The Two-Income Trap: Why Middle-Class Parents Are (Still) Going Broke, Elizabeth Warren







How are we going to manage the growing and invisible gig labor market?

The Industrial Economy finally sputtered out in 2008, but the chaos of a faltering international banking system on the verge of collapse obscured the consequences of that historic event.

In case you don’t remember or are too young to recall that agonizing slow motion train wreck, here is how Mohamed El-erian characterized those days in his fascinating examination The Only Game in Town:

“In the last three years plus, central banks have had little choice but to do the unsustainable in order to sustain the unsustainable until others could do the sustainable in order to restore sustainability.”

We now live in a new economy, one in which the old rules and way of doing things no longer work as they once did. The way we measure economic output and activities no longer works like it once did. I recently wrote about this in a blog article, Why the Fed is playing with fire when it increases interest rates.

The same challenge is happening in management, and recruiting.

(See this recent LinkedIn post from a forward thinking recruiter for new ways to address this problem.)

One of the most prominent examples of the move from the past to the future is happening in the education industry. Colleges and universities are replacing traditional full time faculties with part time adjuncts. The trend is not included in strategic planning, but seems to be a gradual piecemeal move towards an all-adjunct faculty. The Chronicle of Higher Education recently published a good overview here.

At the community college where I teach, adjuncts outnumber full time instructors by about 3 to 1, and teach the majority of courses and carry the majority of credit hours offered by the school. The college pays us about one-third the hourly rate of full time professors, but we are limited to about two thirds of the hours. Like most gig work, this is not produce a living wage, has no benefits and offers no job security.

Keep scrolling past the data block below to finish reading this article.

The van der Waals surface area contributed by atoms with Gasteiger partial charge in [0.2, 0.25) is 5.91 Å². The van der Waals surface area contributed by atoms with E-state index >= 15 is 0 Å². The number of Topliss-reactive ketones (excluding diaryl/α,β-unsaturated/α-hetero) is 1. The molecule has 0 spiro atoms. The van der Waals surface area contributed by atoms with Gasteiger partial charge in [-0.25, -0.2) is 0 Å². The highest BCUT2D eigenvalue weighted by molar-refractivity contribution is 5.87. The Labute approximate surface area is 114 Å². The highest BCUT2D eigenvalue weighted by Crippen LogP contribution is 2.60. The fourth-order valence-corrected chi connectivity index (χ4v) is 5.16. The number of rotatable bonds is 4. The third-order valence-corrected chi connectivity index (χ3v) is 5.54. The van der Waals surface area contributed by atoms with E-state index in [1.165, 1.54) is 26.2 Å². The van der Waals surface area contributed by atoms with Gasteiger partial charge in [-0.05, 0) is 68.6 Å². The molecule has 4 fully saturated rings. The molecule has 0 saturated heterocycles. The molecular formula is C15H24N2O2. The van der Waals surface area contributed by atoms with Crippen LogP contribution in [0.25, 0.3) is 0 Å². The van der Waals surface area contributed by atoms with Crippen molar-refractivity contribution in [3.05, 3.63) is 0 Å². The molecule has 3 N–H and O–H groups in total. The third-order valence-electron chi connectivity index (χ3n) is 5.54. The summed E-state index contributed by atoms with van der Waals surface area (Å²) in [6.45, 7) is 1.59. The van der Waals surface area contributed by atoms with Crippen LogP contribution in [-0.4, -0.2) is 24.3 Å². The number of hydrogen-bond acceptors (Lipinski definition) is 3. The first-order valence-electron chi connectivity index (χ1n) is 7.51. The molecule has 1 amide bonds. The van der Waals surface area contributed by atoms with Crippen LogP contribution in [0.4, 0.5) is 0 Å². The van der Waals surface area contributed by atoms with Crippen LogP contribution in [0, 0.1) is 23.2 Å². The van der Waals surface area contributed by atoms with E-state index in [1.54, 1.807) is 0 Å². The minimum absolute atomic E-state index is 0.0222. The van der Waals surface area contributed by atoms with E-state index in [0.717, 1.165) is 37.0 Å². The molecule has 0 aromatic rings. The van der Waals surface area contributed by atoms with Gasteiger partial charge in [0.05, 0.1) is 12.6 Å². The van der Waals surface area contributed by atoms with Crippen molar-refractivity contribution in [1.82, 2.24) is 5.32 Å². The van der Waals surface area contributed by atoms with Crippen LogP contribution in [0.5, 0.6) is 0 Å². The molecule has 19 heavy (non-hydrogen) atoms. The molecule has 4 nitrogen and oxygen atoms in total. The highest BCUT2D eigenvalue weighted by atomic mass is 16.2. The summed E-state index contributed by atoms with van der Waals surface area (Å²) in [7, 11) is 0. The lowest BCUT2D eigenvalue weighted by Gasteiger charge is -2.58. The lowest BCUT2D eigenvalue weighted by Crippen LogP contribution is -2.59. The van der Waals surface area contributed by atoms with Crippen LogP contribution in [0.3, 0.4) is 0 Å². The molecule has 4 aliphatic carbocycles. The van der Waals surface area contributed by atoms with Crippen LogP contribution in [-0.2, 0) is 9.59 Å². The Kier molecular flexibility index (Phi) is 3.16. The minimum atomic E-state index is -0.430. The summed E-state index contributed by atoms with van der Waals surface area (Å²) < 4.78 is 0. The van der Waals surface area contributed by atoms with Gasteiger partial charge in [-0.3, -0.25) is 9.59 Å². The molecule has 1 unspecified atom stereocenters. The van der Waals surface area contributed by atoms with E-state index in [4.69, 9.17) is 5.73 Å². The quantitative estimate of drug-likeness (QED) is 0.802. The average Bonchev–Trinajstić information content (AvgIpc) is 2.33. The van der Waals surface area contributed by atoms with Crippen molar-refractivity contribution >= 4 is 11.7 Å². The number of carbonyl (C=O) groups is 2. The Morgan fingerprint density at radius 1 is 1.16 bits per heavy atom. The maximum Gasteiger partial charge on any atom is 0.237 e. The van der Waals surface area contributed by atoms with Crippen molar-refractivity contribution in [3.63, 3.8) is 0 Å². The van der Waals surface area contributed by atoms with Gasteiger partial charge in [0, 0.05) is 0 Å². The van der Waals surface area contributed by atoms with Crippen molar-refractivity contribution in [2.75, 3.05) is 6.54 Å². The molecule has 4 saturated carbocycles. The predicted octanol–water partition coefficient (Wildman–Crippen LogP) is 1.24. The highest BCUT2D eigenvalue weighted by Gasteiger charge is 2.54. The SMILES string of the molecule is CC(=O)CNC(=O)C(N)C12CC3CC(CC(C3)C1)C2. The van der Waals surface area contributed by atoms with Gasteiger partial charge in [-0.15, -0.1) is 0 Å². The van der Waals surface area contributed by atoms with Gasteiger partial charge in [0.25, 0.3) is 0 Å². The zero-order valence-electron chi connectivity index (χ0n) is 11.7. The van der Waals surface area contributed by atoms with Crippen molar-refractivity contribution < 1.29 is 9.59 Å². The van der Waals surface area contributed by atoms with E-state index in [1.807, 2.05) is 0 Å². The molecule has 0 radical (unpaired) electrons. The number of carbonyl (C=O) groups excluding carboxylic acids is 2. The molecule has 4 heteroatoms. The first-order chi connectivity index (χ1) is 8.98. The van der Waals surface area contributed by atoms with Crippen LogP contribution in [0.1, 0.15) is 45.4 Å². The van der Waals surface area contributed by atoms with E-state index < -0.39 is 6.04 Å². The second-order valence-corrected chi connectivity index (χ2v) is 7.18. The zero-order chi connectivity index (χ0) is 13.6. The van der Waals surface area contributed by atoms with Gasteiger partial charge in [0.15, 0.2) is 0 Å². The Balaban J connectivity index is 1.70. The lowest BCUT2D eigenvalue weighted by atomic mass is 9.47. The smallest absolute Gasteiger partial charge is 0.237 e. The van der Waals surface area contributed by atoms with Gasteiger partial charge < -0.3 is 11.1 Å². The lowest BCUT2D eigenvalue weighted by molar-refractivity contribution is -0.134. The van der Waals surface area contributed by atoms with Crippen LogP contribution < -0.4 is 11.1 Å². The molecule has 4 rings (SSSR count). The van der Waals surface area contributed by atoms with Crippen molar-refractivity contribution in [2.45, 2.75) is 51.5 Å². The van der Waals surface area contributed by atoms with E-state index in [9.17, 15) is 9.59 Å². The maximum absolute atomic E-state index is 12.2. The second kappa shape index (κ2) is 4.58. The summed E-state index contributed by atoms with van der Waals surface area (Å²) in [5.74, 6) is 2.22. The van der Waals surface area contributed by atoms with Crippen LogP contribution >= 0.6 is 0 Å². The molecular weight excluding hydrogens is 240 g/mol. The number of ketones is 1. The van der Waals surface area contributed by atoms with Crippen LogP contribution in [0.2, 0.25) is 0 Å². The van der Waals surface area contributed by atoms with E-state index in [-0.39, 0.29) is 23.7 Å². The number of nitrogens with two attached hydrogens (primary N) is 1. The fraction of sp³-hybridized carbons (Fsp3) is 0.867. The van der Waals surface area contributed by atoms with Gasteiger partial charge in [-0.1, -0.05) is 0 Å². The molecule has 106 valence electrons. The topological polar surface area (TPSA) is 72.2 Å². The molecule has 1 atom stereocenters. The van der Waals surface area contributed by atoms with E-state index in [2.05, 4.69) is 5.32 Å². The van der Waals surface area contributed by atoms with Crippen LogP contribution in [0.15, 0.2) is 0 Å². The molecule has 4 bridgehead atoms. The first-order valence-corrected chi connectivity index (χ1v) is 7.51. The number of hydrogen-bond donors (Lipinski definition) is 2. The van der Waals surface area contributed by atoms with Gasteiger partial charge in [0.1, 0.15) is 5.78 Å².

That is typical of higher education and other occupations as well.

How do recruiters include these people in their networks? Is it even realistic to think gig workers might ever hold a traditional full time job?

Probably not, but I hope recruiters address the issue.

If all this seems like it is a relatively minor problem – that 3.8% unemployment number misleads many people – look to the current news on suicide trends. It’s not just fashion designers and celebrity chiefs taking their own lives.

According to CDC statistics, the highest increase in successful suicides over the last fifteen years – roughly spanning the time the economy has been in upheaval – is among men 45 to 64 years old. This is the generation whose most lucrative working years happened to coincide with the collapse of the Industrial Economy and the nightmare of the Great Recession. Those numbers represent the ongoing struggles of people left behind even by the gig economy.

Jessica Bruder chronicles the lives of older people living a life right out of Grapes of Wrath in her book, Nomadland. (Click here for the C-SPAN interview.)

From this perspective, gig workers in the education industry aren’t doing so badly. Questions remain, however.

These highly educated gig workers will likely never afford to pay their student loans; consequently, taxpayers will increasingly foot the current $1.5 trillion student loan bill. This debt is from students to the government, but the government has already transferred this amount to the educating industry. Taxpayers are now reimbursing the government.

(The University of Arizona here in Tucson is a very nice campus.)

How big is the gig economy? How many people are shifting into this labor market?

The short answer is that we don’t know. A 2015 Government Accounting Office (GAO) report estimated about 40% of people classified as employed by the Bureau of Labor Statistics (BLS) as employed were actually gig or “contingent workers”.

A 2018 report from the Federal Reserve Board of Governors puts the number at 31%. Other estimates are from about 10% to 15%.

The confusion stems from the same measurement challenge facing economic analysis examined in the blog post noted above. We have not settled on a uniform way to define and measure the gig economy. Economists are working on the question, (see here and here), but there will likely be no answers any time soon.

The important take away for the recruiting industry is that the first to figure out how to exploit the huge emerging gig labor force could well dominate the industry for decades to come. This is why new ideas such as moving from the existing recruiting model to a networking model holds such promise.

No matter how the recruiting industry addresses these changes one this is certain:

We are living in exciting and interesting times.



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Sex Scandals and Psychology: John Watson, Rosalie Rayner and the Emergence of Behaviorism